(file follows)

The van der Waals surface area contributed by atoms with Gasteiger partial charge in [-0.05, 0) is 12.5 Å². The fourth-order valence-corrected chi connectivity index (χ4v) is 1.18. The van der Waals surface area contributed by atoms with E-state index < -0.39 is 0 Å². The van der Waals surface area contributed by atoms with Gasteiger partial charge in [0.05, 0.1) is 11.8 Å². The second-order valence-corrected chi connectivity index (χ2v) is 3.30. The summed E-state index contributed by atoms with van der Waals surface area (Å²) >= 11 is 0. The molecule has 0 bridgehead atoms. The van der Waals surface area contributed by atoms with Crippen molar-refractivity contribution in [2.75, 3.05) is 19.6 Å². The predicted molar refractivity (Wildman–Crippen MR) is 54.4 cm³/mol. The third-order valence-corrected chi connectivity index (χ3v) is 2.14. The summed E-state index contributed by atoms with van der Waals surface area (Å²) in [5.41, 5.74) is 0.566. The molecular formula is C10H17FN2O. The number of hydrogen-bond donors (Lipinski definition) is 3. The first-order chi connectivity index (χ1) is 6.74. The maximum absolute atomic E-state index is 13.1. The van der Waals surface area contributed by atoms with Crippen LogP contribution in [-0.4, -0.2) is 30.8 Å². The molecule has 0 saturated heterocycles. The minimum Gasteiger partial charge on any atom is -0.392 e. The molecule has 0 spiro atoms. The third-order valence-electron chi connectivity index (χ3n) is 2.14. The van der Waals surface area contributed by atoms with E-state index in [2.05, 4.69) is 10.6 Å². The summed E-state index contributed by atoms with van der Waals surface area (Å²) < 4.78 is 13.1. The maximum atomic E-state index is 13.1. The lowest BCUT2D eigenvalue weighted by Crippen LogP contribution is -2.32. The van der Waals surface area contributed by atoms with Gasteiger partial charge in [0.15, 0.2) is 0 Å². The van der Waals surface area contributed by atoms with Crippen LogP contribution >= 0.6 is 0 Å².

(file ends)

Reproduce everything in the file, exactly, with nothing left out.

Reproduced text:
The van der Waals surface area contributed by atoms with Gasteiger partial charge in [-0.05, 0) is 12.5 Å². The fourth-order valence-corrected chi connectivity index (χ4v) is 1.18. The van der Waals surface area contributed by atoms with E-state index < -0.39 is 0 Å². The van der Waals surface area contributed by atoms with Gasteiger partial charge in [0.05, 0.1) is 11.8 Å². The second-order valence-corrected chi connectivity index (χ2v) is 3.30. The summed E-state index contributed by atoms with van der Waals surface area (Å²) >= 11 is 0. The molecule has 0 bridgehead atoms. The van der Waals surface area contributed by atoms with Crippen molar-refractivity contribution in [2.75, 3.05) is 19.6 Å². The predicted molar refractivity (Wildman–Crippen MR) is 54.4 cm³/mol. The third-order valence-corrected chi connectivity index (χ3v) is 2.14. The summed E-state index contributed by atoms with van der Waals surface area (Å²) in [5.41, 5.74) is 0.566. The molecular formula is C10H17FN2O. The number of hydrogen-bond donors (Lipinski definition) is 3. The first-order chi connectivity index (χ1) is 6.74. The maximum absolute atomic E-state index is 13.1. The van der Waals surface area contributed by atoms with Crippen LogP contribution in [-0.4, -0.2) is 30.8 Å². The molecule has 0 saturated heterocycles. The minimum Gasteiger partial charge on any atom is -0.392 e. The molecule has 0 spiro atoms. The third-order valence-electron chi connectivity index (χ3n) is 2.14. The van der Waals surface area contributed by atoms with E-state index in [2.05, 4.69) is 10.6 Å². The summed E-state index contributed by atoms with van der Waals surface area (Å²) < 4.78 is 13.1. The maximum atomic E-state index is 13.1. The lowest BCUT2D eigenvalue weighted by Crippen LogP contribution is -2.32. The van der Waals surface area contributed by atoms with Gasteiger partial charge in [0.15, 0.2) is 0 Å². The van der Waals surface area contributed by atoms with Crippen LogP contribution >= 0.6 is 0 Å².